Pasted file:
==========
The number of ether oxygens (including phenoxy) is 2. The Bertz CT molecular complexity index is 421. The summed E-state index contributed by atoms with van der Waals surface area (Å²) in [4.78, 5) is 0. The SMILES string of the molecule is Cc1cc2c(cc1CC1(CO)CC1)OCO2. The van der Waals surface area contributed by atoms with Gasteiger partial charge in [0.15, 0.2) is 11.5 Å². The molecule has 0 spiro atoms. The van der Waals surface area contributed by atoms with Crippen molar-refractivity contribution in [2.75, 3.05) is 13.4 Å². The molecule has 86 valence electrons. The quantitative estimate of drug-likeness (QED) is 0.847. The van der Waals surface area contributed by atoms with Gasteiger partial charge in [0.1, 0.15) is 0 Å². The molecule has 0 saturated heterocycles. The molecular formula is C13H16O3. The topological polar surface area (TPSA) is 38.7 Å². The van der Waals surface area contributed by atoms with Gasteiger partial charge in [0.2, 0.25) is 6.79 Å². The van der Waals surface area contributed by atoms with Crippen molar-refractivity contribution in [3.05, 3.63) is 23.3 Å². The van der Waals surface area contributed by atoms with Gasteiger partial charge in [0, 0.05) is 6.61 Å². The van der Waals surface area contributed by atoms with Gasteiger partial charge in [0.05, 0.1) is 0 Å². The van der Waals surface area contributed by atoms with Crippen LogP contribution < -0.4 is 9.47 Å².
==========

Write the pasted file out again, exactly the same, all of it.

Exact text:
The number of ether oxygens (including phenoxy) is 2. The Bertz CT molecular complexity index is 421. The summed E-state index contributed by atoms with van der Waals surface area (Å²) in [4.78, 5) is 0. The SMILES string of the molecule is Cc1cc2c(cc1CC1(CO)CC1)OCO2. The van der Waals surface area contributed by atoms with Gasteiger partial charge in [0.15, 0.2) is 11.5 Å². The molecule has 0 spiro atoms. The van der Waals surface area contributed by atoms with Crippen molar-refractivity contribution in [2.75, 3.05) is 13.4 Å². The molecule has 86 valence electrons. The quantitative estimate of drug-likeness (QED) is 0.847. The van der Waals surface area contributed by atoms with Gasteiger partial charge in [0.1, 0.15) is 0 Å². The molecule has 0 saturated heterocycles. The molecular formula is C13H16O3. The topological polar surface area (TPSA) is 38.7 Å². The van der Waals surface area contributed by atoms with Gasteiger partial charge in [0.2, 0.25) is 6.79 Å². The van der Waals surface area contributed by atoms with Crippen molar-refractivity contribution in [3.05, 3.63) is 23.3 Å². The van der Waals surface area contributed by atoms with Gasteiger partial charge in [0, 0.05) is 6.61 Å². The van der Waals surface area contributed by atoms with Gasteiger partial charge in [0.05, 0.1) is 0 Å². The van der Waals surface area contributed by atoms with Crippen LogP contribution < -0.4 is 9.47 Å².